Head to Still for happy hour when drinks are cheap and filtered sunlight streams in from the western sky, bathing the space and its inhabitants in a diffused glow. 

The downside:  they bar does not serve food.  The upside:  candlelight is infinitely flattering.

Still Liquor on Urbanspoon

Wednesday, September 15, 2010

when autumn hands you pumpkin…

I would rather sit on a pumpkin and have it all to myself, than be crowded on a velvet cushion.  -Henry David Thoreau


At that glorious moment when summer gives way to crisp, cool autumn air and the first leaves flutter down from trees, I am filled with eager anticipation.  It is only a matter of time before I will reunite with my dear old friend of Rubenesque proportions, glowing, weathered complexion and heart of gold:  Pumpkin.  From September on through March, we convene in the warmth of the kitchen where our fleeting dalliances dance on curls of sweetly spiced air wafting from the hot oven.

Come fall,  the first to grace my repertoire is a batch of delicately spiced, buttery-soft pumpkin cookies, generously blanketed in soothingly sweet maple buttercream.  Ambrosial pumpkin plays off of the sultry intensity of maple much like Humphrey Bogart yields to seduction in the arms of Lauren Bacall. 

Before the season is over, pumpkin will lend its tawny orange hue and earthy sweet fragrance to countless cookies, breads, pies, scones and soups.  Though revered in the realm of baked goods, this ubiquitous member of the squash family is often overlooked and underappreciated in its value as an addition at the dinner table.  The best savory interpretation I have come across came from the kitchen of Ericka Burke, the lovely and talented chef of Volunteer Park Cafe.  Cleverly dubbed ‘pot of gold’, tiny pumpkins are filled with a sensual mixture of pureed pumpkin, gruyere, cream, polenta and chanterelles, and baked to golden brown, bubbly perfection.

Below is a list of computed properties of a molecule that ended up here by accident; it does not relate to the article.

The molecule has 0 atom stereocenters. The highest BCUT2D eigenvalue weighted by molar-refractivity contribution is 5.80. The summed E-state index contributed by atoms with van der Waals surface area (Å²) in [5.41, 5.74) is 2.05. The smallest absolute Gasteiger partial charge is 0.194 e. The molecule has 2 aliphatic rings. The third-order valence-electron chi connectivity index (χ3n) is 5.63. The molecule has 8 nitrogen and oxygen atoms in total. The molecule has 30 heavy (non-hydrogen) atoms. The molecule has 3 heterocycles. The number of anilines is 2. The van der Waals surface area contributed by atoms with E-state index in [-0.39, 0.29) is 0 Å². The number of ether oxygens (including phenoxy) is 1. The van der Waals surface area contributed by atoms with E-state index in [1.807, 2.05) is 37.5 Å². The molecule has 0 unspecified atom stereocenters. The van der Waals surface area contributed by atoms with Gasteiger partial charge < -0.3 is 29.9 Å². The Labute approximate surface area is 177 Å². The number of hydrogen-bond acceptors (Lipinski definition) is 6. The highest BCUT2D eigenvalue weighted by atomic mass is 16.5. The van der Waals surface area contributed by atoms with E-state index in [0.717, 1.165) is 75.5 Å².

Though I could no doubt enjoy canned pumpkin year-round, I find it immensely gratifying to practice seasonality.  Pumpkin belongs to autumn just as watermelon will forever spell out summer.   Eating as nature intended requires restraint in this age of instant gratification.  I admit, I am guilty of buying tomatoes in in January; but not of loving them.  When I ate them, there was no sighing or slurping up of the sweet, tangy taste of sun and soil.  Winter tomatoes are not deep red as tomatoes should be but pale orange.  Their texture is rubbery, their flavor thin.  Such is the case with most growing things when eaten out of season.

Slowly but surely, I am learning to honor and anticipate each season’s offerings with bated breath and the mindfulness that good things come to those who wait.

pumpkin cookies with maple buttercream frosting

yields approximately 24 cookies


2 1/2 cups all purpose or cake flour
1 teaspoon baking powder
1 teaspoon baking soda
1 teaspoon cinnamon
1/4 teaspoon nutmeg
1/4 teaspoon cloves
3/4 teaspoon salt
1/2 cup unsalted butter
1 cup white sugar
1/2 cup dark brown sugar
1 cup fresh* or canned pumpkin 
1 egg